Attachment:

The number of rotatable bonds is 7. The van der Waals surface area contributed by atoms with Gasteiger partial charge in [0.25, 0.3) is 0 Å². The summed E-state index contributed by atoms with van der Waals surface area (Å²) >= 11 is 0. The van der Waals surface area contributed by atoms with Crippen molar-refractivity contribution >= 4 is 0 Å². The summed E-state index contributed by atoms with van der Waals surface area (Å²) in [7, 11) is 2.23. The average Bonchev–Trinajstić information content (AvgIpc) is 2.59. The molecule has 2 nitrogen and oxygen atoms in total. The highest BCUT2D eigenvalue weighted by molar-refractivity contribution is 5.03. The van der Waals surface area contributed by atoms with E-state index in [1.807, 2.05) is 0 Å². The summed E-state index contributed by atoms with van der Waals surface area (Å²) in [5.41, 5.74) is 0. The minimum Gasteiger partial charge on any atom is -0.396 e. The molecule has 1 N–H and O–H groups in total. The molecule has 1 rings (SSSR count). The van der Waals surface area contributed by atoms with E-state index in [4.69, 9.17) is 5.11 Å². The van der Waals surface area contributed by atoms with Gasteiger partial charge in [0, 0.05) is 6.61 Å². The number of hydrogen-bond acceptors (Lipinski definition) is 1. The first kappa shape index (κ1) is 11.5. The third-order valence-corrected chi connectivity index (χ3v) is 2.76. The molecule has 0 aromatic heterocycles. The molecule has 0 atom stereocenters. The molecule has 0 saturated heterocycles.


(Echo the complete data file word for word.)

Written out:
The number of rotatable bonds is 7. The van der Waals surface area contributed by atoms with Gasteiger partial charge in [0.25, 0.3) is 0 Å². The summed E-state index contributed by atoms with van der Waals surface area (Å²) >= 11 is 0. The van der Waals surface area contributed by atoms with Crippen molar-refractivity contribution >= 4 is 0 Å². The summed E-state index contributed by atoms with van der Waals surface area (Å²) in [7, 11) is 2.23. The average Bonchev–Trinajstić information content (AvgIpc) is 2.59. The molecule has 2 nitrogen and oxygen atoms in total. The highest BCUT2D eigenvalue weighted by molar-refractivity contribution is 5.03. The van der Waals surface area contributed by atoms with E-state index in [1.807, 2.05) is 0 Å². The summed E-state index contributed by atoms with van der Waals surface area (Å²) in [5.41, 5.74) is 0. The minimum Gasteiger partial charge on any atom is -0.396 e. The molecule has 1 N–H and O–H groups in total. The molecule has 1 rings (SSSR count). The van der Waals surface area contributed by atoms with E-state index in [4.69, 9.17) is 5.11 Å². The van der Waals surface area contributed by atoms with Gasteiger partial charge in [0, 0.05) is 6.61 Å². The number of hydrogen-bond acceptors (Lipinski definition) is 1. The first kappa shape index (κ1) is 11.5. The third-order valence-corrected chi connectivity index (χ3v) is 2.76. The molecule has 0 aromatic heterocycles. The molecule has 0 atom stereocenters. The molecule has 0 saturated heterocycles.